They say that good things often come in small packages, and for the world of entertainment as a whole and early British television comedy in particular, one especially small package came to embody bright, fresh, anarchic laughter on a huge scale. The name of that small but shining star of early small screen comedy was Arthur Askey.
Arthur Bowden Askey was born in Liverpool on 6th June 1900. After being educated at the Liverpool Institute and singing in the Liverpool Cathedral choir he entered the Liverpool Education Offices as a clerk. At the age of 16 he gave this up and began to learn a new trade as an entertainer around the local clubs and soon began to emerge as a true all-rounder in the grand tradition of the British music hall. During the First World War he joined the forces he soon began performing at army shows. Following this, Arthur spent 14 years honing his skills working the concert party circuit before landing a part, in 1938, on BBC radio in a new series called Band Waggon. The show was the first weekly comedy/variety series to be broadcast in Britain on a fixed day and also the first to feature a resident comedian. However, the first few episodes were not very well received and the series was almost cancelled. But by the third programme Arthur, his partner, Richard Murdoch, and writer Vernon Harris came up with a better-received format and the idea that led listeners to believe that the duo lived in a flat on top of the newly opened Broadcasting House. The public suddenly caught on to the pair's particular brand of anarchic humour and 'Big-Hearted Arthur' and 'Stinker Murdoch' became huge stars.
Arthur quickly became famous for his catchphrase "Ay-Thang-Yew" (the first of many to be associated with the him), and his boast that it was the "daddy of all catchphrases" was given credence almost 60 years later when Mike Meyers used it again for comic effect in the successful Austin Powers feature films. "I did not realise at the time I was saying anything particularly comic," said Arthur, in 1951. "But in no time those words were on everybody's lips and the phrase passed into language."
Band Waggon was quickly adapted for both a stage production and a feature film (1939) and Arthur went on to star in a number of other successful features for Gainsborough, including Charlie's Aunt, Ghost Train, I Thank You, Back Room Boy, King Arthur Was A Gentleman, Miss London Ltd., and Bees in Paradise. Askey's persona was that of a hyperactive schoolboy and he would often perform skipping around the stage or incorporating an energetic song and dance into his act. He was also the master of the ad-lib. Although they were distinctly different in style, Arthur claimed to be influenced by the great American comedian Jack Benny. "I am an out-and-out admirer of Benny - he's terrific." He wrote in an article for The World Radio and Television Annual of 1951. He wrote; "The tendency on this side of the Atlantic is for characters to be eccentric, even grotesque. Jack Benny, whatever strange happenings he lets himself in for, is himself and nobody else." Arthur said that Band Waggon was the first show of its kind on British radio to steer away from eccentric characters. "I was myself and Dickie was himself -and millions of listeners believed in us and our flat." To such an extent in fact that listeners sent in hundreds of letters a week addressed to that make-believe address.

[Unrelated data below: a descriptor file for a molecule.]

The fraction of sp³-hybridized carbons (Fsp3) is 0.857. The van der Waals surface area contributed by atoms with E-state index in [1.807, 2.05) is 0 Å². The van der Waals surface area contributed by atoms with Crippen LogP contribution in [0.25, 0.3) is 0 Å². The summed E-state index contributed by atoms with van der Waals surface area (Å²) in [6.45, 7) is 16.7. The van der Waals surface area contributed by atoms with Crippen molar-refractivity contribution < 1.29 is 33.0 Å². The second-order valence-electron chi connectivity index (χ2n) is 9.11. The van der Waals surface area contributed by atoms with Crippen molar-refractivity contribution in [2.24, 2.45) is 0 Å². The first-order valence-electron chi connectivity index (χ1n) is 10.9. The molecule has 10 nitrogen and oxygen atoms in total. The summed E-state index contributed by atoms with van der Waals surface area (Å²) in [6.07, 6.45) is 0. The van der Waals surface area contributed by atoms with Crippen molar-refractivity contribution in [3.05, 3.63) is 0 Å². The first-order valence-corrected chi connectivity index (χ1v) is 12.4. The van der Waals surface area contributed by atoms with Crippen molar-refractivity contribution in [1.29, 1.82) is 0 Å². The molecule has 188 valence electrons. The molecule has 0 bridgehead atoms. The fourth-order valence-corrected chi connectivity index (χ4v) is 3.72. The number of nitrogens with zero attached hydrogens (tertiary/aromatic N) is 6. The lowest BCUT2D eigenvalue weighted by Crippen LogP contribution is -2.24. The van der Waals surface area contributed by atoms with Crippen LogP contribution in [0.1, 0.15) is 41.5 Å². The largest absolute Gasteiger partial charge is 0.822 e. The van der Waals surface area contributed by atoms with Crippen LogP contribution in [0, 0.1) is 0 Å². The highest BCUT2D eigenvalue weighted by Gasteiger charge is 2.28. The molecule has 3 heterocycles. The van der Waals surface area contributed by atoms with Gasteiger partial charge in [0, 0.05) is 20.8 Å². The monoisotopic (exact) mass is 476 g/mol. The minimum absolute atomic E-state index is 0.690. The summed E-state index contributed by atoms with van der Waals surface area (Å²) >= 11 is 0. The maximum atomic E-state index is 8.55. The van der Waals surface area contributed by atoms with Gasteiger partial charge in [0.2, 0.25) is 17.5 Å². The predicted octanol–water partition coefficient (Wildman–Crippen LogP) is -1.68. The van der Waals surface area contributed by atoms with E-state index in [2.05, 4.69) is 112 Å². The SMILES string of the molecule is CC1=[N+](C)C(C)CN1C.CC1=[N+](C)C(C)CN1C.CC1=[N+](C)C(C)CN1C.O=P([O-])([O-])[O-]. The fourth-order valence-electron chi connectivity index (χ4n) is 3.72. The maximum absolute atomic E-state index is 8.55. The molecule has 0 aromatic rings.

After the Second World War Arthur remained as popular as ever although his first TV series in 1952, Before Your Very Eyes! (another of his catchphrases), was only moderately well received by critics and public alike, until the introduction of the completely dumb voluptuous blonde, Sabrina (Norma Sykes), whose fondness for tight fitting dresses turned her into British TV's first sex-symbol. Although he was constantly seen on television throughout his career, his own starring vehicles were not that kind to him. In 1957 writers Sid Colin and Talbot Rothwell revived the Band Waggon format for Living It Up, a series that reunited Askey and Murdoch after an absence of 18 years. (The flat they shared was now on top of Television House). The first show was panned by critics.
But Arthur the irrepressible came back the following week with some unrehearsed remarks directly to the camera. During the opening sketch he suddenly broke off, walked up to the camera and peered inside as if looking at the TV audience. "So, you didn't enjoy the show last week?" he said. Then in the middle of another scene he went up to the camera again and shaking his head he remarked, "Can't understand why you didn't like it, really I can't." In the end only 9 shows were made and Arthur returned to live performing as the end-of-the-pier comedian par excellence.
There were other TV series, the best of which was Arthur's Treasured Volumes, but in the main Arthur would be content as the special guest star or topping the bill at the Palladium. The diminutive comedian (he was 5 foot 3 inches) who had coined the catchphrases "Hello Playmates and "Doesn't it make you want to spit?", continued to work into his eighties and in 1980 he made one of his last appearances at The Royal Variety Show. Following this he suffered from circulatory problems in his legs, which ultimately led him to having both amputated. Arthur Askey died on 16th November 1982.
Although small in physical stature, the genial, superbly honed comedic talent and lovable persona of the big hearted, cheekily grinning comic lad from Liverpool will forever ensure that Arthur Askey's trademark brand of quick-fire humour and masterly use of the ad-lib will continue to elicit big bouts of appreciative laughter wherever and whenever vintage British television comedy is screened.
Published on February 20th, 2019. Written by Laurence Marcus & SRH (December 2002) for Television Heaven.